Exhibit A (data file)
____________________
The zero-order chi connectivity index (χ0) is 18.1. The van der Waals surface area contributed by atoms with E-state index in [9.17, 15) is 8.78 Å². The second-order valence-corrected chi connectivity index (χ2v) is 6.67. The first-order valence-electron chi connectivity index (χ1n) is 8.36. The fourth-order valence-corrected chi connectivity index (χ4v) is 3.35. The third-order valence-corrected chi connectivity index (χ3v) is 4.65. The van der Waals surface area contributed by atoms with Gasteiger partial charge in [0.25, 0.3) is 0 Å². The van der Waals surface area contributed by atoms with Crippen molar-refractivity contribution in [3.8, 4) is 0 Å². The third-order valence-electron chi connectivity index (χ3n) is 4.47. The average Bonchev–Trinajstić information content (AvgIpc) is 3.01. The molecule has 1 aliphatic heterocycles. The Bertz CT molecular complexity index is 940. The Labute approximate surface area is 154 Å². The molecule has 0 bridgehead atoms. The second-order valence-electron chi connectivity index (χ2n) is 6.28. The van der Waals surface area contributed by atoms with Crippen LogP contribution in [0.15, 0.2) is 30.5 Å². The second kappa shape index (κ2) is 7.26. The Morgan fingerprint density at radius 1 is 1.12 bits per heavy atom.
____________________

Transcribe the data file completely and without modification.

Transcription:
The zero-order chi connectivity index (χ0) is 18.1. The van der Waals surface area contributed by atoms with E-state index in [9.17, 15) is 8.78 Å². The second-order valence-corrected chi connectivity index (χ2v) is 6.67. The first-order valence-electron chi connectivity index (χ1n) is 8.36. The fourth-order valence-corrected chi connectivity index (χ4v) is 3.35. The third-order valence-corrected chi connectivity index (χ3v) is 4.65. The van der Waals surface area contributed by atoms with Gasteiger partial charge in [0.25, 0.3) is 0 Å². The van der Waals surface area contributed by atoms with Crippen molar-refractivity contribution in [3.8, 4) is 0 Å². The third-order valence-electron chi connectivity index (χ3n) is 4.47. The average Bonchev–Trinajstić information content (AvgIpc) is 3.01. The molecule has 1 aliphatic heterocycles. The Bertz CT molecular complexity index is 940. The Labute approximate surface area is 154 Å². The molecule has 0 bridgehead atoms. The second-order valence-electron chi connectivity index (χ2n) is 6.28. The van der Waals surface area contributed by atoms with Crippen LogP contribution in [0.15, 0.2) is 30.5 Å². The second kappa shape index (κ2) is 7.26. The Morgan fingerprint density at radius 1 is 1.12 bits per heavy atom.